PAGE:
Dozens of photographs accompanied these stories. They comprised the pictures the big nationals were unwilling to publish. “It was to Por Qué?’s offices in Colonia Roma that frustrated photographers repaired, knowing there was no chance of getting their horrific pictures into their own newspapers.” They were shocking, bloody and completely unfiltered. On the front of the first extraordinary issue a soldier prepared to smash the butt of his gun into the face of a surrendered student; on the front of the second, there was the image of a dead boy; and on the inside cover, there were the mutilated bodies of three students. Blood covered the floor. Inside, there was a shot of the blood-splattered shoes of women and children – the victims of the massacre. The stylistic shift was a conscious decision. In Mario’s introduction to the first extra, he claimed that he did so, not for “commercial ends” but to “give national public opinion the truth”.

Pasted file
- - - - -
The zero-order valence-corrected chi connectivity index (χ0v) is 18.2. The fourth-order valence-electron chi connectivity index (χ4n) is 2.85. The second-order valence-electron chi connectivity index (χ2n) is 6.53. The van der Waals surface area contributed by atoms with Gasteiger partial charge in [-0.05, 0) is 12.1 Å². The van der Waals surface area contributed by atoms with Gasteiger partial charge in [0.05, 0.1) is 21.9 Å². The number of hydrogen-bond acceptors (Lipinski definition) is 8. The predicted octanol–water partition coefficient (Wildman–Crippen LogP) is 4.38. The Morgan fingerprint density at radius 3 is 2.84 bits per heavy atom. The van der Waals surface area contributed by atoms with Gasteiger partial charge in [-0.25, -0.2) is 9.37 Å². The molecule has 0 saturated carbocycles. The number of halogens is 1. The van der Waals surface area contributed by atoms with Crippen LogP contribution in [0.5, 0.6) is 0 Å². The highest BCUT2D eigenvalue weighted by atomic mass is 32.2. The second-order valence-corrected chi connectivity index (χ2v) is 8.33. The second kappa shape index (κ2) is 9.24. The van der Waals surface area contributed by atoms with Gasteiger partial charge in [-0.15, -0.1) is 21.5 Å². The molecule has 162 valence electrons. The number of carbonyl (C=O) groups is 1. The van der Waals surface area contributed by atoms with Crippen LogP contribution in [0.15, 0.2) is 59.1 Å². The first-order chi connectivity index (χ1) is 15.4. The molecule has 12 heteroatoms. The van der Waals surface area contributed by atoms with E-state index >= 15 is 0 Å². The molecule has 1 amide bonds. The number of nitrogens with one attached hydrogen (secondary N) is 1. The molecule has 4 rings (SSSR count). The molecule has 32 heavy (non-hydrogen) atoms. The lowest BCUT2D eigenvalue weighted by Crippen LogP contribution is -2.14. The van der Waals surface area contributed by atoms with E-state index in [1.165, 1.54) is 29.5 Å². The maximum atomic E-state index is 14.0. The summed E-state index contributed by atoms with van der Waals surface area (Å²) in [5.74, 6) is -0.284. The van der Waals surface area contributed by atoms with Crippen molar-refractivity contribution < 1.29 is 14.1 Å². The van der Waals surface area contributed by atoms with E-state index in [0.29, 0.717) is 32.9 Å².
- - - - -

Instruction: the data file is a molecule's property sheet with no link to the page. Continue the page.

Por Qué?’s change of direction generated a strong state response. Multiple agencies struck at each stage of the production process, in what seemed to be a coordinated campaign. The state paper company refused to sell the magazine newsprint; secret agents bullied firms to cease printing the publication; masked gunmen stole thousands of copies; and state hacks flooded the capital with flysheets, which accused Mario of an array of crimes. There is some evidence that state agents also tried to assassinate the journalist. Mario certainly believed an attack was possible. He told a UK journalist, a public bus had tried to run him over in late September. He managed to escape by leaping over a car bonnet. But, another pedestrian was struck and killed. From then on, he always kept a pistol in the drawer of his desk. This was not just for show. As Mario explained to the U.S. magazine Ramparts, he and his staff often had to “set up camp” around the printing press “armed to the teeth with .38s and carbines” and try to print off half a million copies before the authorities sent in their goons.